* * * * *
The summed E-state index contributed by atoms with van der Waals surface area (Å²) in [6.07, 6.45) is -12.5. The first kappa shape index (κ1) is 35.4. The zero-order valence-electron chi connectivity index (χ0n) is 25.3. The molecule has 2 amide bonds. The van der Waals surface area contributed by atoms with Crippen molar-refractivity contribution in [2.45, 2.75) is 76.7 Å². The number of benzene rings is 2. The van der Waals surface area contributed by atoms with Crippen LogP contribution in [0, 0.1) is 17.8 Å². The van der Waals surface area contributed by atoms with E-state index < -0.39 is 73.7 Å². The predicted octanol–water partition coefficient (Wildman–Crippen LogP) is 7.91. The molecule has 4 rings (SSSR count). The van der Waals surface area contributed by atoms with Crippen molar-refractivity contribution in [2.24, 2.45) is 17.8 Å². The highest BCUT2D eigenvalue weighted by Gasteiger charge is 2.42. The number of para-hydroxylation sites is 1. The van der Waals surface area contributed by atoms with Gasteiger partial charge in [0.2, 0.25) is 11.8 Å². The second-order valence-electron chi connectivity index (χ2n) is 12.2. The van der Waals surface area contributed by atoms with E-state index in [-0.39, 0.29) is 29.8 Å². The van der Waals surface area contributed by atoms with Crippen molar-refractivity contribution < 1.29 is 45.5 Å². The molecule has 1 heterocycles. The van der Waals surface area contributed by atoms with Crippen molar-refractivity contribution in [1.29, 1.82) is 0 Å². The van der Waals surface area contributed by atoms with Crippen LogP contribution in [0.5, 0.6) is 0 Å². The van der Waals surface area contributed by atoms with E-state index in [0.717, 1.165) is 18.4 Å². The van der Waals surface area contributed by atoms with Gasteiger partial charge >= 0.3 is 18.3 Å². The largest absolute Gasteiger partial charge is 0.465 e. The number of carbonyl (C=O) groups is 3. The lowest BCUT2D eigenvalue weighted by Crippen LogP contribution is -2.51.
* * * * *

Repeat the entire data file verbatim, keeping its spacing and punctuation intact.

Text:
The summed E-state index contributed by atoms with van der Waals surface area (Å²) in [6.07, 6.45) is -12.5. The first kappa shape index (κ1) is 35.4. The zero-order valence-electron chi connectivity index (χ0n) is 25.3. The molecule has 2 amide bonds. The van der Waals surface area contributed by atoms with Crippen molar-refractivity contribution in [2.45, 2.75) is 76.7 Å². The number of benzene rings is 2. The van der Waals surface area contributed by atoms with Crippen LogP contribution in [0, 0.1) is 17.8 Å². The van der Waals surface area contributed by atoms with E-state index < -0.39 is 73.7 Å². The predicted octanol–water partition coefficient (Wildman–Crippen LogP) is 7.91. The molecule has 4 rings (SSSR count). The van der Waals surface area contributed by atoms with Crippen molar-refractivity contribution in [2.24, 2.45) is 17.8 Å². The highest BCUT2D eigenvalue weighted by Gasteiger charge is 2.42. The number of para-hydroxylation sites is 1. The van der Waals surface area contributed by atoms with Gasteiger partial charge in [0.2, 0.25) is 11.8 Å². The second-order valence-electron chi connectivity index (χ2n) is 12.2. The van der Waals surface area contributed by atoms with E-state index in [-0.39, 0.29) is 29.8 Å². The van der Waals surface area contributed by atoms with Crippen molar-refractivity contribution < 1.29 is 45.5 Å². The molecule has 1 heterocycles. The van der Waals surface area contributed by atoms with Crippen molar-refractivity contribution in [1.29, 1.82) is 0 Å². The van der Waals surface area contributed by atoms with Crippen LogP contribution in [0.5, 0.6) is 0 Å². The van der Waals surface area contributed by atoms with E-state index in [0.717, 1.165) is 18.4 Å². The van der Waals surface area contributed by atoms with Gasteiger partial charge >= 0.3 is 18.3 Å². The largest absolute Gasteiger partial charge is 0.465 e. The number of carbonyl (C=O) groups is 3. The lowest BCUT2D eigenvalue weighted by Crippen LogP contribution is -2.51.